So those are the things currently on the minds of the ChiliProject Team. If you want to get involved, want to yell at us, tell us that we are wrong or just want to read more about where ChiliProject is headed, sign up to the chiliproject-devel Google Group and chat with us.

Retrospective

So the last 6 months happened. Many of you rightly noted that ChiliProject development halted to near nothingness in that time and Holger and I are not only very sorry but also feel guilty about that (anyone who wants to know why one can feel guilty about a voluntary contribution, go read the excellent article Open Source Guilt & Passion by Nick of 37signals). I’m writing this post to try to explain what happened in that time. It’s not meant as an excuse, rather it’s a retrospective to try to avoid this in the future, ideas welcome. We’re also working on getting the ball rolling again, but more on that in a coming blogpost.

One thing that took a lot or time in the past months was University. Holger actually is not a student anymore as he finished his thesis and graduated as a Master in Software Engineering last summer, congrats for that! I don’t have as much to show for it but between work and studies, the time I had left for ChiliProject was little and far between.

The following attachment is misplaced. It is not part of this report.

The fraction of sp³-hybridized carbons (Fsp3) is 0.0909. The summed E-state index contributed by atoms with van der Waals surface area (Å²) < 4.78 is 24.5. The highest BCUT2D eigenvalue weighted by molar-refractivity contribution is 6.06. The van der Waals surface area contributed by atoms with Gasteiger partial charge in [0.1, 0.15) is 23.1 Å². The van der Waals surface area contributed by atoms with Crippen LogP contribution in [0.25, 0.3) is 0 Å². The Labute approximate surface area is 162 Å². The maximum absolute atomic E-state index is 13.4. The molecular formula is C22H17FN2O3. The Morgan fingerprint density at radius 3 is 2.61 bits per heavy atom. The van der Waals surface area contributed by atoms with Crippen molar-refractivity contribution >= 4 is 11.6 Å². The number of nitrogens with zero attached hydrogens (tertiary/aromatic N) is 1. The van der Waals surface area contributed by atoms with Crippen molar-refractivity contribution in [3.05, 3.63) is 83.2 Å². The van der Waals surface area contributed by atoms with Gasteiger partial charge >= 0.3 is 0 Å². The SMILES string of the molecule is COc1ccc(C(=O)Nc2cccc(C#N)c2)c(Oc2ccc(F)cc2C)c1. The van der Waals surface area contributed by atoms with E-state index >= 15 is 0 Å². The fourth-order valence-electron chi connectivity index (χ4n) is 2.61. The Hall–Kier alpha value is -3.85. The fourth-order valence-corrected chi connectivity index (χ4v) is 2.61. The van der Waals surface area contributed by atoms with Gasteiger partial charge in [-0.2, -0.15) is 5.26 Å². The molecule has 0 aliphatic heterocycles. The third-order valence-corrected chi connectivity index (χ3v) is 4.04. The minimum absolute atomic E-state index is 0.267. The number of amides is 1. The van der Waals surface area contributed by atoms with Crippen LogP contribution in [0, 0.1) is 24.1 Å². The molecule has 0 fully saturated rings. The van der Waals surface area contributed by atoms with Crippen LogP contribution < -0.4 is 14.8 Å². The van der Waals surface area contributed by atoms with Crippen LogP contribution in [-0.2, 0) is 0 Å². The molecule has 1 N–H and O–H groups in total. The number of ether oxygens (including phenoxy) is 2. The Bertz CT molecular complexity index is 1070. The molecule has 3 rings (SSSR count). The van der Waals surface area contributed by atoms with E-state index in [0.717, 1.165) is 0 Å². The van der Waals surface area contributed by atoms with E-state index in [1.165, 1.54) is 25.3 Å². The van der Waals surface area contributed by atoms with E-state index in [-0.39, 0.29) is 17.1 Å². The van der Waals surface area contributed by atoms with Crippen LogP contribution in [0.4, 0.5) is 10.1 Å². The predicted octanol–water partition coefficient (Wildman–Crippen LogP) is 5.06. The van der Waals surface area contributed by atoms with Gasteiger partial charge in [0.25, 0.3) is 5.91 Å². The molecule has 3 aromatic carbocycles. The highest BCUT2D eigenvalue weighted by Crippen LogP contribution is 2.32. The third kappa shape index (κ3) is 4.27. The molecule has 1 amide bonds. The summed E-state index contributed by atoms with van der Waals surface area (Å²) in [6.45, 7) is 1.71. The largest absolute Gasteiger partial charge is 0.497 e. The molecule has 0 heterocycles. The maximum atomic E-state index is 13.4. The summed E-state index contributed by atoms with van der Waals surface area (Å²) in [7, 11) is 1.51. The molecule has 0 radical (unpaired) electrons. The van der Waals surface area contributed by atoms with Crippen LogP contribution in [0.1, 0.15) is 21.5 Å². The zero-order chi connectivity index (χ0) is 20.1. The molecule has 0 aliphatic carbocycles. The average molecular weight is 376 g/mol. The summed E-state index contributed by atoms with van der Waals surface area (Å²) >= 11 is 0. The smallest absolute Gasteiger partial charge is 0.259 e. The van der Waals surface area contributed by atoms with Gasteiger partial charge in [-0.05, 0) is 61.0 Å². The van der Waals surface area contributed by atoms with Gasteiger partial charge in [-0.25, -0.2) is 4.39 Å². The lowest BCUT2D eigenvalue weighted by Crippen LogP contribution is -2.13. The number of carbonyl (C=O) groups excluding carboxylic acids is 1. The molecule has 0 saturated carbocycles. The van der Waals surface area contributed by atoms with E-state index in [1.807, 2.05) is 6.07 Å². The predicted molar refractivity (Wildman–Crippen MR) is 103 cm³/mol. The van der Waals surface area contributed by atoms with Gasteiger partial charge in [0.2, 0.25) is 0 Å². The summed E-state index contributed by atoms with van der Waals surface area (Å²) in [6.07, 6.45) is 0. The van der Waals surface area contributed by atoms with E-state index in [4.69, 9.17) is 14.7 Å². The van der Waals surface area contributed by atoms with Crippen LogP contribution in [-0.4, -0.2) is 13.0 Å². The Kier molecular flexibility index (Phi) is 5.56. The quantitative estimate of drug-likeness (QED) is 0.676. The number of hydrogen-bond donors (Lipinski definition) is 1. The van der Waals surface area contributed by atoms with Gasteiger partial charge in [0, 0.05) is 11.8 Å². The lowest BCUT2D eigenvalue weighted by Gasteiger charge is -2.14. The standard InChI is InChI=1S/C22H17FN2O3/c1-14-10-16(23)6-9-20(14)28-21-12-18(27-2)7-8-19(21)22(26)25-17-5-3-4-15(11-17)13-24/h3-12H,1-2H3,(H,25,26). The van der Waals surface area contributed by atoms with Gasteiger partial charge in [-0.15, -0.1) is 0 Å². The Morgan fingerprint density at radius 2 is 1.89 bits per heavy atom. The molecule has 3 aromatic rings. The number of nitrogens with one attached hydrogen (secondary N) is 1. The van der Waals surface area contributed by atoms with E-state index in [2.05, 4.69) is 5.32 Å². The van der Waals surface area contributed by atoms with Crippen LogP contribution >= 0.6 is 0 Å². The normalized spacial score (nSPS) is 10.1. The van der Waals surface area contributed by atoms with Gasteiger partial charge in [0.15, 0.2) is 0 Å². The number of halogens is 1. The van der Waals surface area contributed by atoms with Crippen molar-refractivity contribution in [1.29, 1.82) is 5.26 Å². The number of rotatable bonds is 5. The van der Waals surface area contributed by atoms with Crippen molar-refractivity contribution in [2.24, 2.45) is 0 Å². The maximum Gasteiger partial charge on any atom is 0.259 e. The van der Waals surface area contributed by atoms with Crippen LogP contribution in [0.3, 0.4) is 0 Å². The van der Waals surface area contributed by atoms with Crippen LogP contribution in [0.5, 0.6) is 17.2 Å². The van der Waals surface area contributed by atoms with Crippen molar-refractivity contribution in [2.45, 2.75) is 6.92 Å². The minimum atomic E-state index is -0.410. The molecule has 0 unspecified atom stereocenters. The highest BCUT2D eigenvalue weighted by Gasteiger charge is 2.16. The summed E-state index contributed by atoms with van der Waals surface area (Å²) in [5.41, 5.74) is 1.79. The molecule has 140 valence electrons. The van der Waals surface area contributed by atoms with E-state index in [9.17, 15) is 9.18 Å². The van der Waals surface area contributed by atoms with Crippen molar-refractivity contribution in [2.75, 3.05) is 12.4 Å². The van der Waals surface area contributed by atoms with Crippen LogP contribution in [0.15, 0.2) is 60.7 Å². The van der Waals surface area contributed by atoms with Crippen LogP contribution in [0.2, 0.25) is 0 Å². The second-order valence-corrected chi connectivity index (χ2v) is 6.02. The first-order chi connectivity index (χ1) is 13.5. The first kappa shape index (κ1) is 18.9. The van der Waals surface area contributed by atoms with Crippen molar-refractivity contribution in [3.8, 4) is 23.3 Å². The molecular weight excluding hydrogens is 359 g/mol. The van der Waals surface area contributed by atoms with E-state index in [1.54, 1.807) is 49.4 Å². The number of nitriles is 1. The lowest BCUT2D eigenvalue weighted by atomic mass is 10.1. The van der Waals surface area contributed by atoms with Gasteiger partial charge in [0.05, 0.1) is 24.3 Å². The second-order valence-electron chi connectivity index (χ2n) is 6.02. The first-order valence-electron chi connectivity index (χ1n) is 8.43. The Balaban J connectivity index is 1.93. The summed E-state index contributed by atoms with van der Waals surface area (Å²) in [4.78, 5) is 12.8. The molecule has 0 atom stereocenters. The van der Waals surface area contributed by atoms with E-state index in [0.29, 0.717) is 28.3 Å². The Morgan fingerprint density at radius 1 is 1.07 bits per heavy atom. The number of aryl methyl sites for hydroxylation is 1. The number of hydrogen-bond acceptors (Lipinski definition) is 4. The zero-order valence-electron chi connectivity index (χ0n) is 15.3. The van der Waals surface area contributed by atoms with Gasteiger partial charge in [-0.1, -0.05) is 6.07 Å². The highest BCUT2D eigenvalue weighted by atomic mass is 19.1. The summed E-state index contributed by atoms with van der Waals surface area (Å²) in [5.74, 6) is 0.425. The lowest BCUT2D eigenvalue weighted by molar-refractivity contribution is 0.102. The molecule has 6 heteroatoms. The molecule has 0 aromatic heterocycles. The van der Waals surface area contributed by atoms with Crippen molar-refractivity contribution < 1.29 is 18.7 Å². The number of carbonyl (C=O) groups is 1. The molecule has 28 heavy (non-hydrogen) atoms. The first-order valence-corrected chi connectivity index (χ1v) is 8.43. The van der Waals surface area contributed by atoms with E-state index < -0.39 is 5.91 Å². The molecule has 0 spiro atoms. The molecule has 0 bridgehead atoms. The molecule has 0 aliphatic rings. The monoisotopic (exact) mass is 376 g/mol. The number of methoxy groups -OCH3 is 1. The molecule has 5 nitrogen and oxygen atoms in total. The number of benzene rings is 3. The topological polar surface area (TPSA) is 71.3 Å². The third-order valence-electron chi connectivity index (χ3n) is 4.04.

Speaking of work, the more important change in our time for ChiliProject went down in October and November. Those of you on board with us since the beginning might remember that we started ChiliProject backed by our then employer finnlabs. finnlabs made several contributions in the months following that, including the current design (thanks for that!), but the way those contributions were made didn’t correspond to what ChiliProject expected. The passing months only went to show that the way Holger, Eric and I envisioned Open Source for ChiliProject wasn’t compatible to the type of Open Source work finnlabs was willing to do, ultimately leading to finnlabs working on their own fork of ChiliProject (rebranded since then). Holger’s and my growing frustration with finnlabs also lead us to quit finnlabs, and we started working with Plan.io since October and November 2012 (you can read Holger’s and my introductory blog posts on the Plan.io blog). Our current work at Plan.io consists of Redmine hosting and development, so we’re still pretty near to what we’re doing here 🙂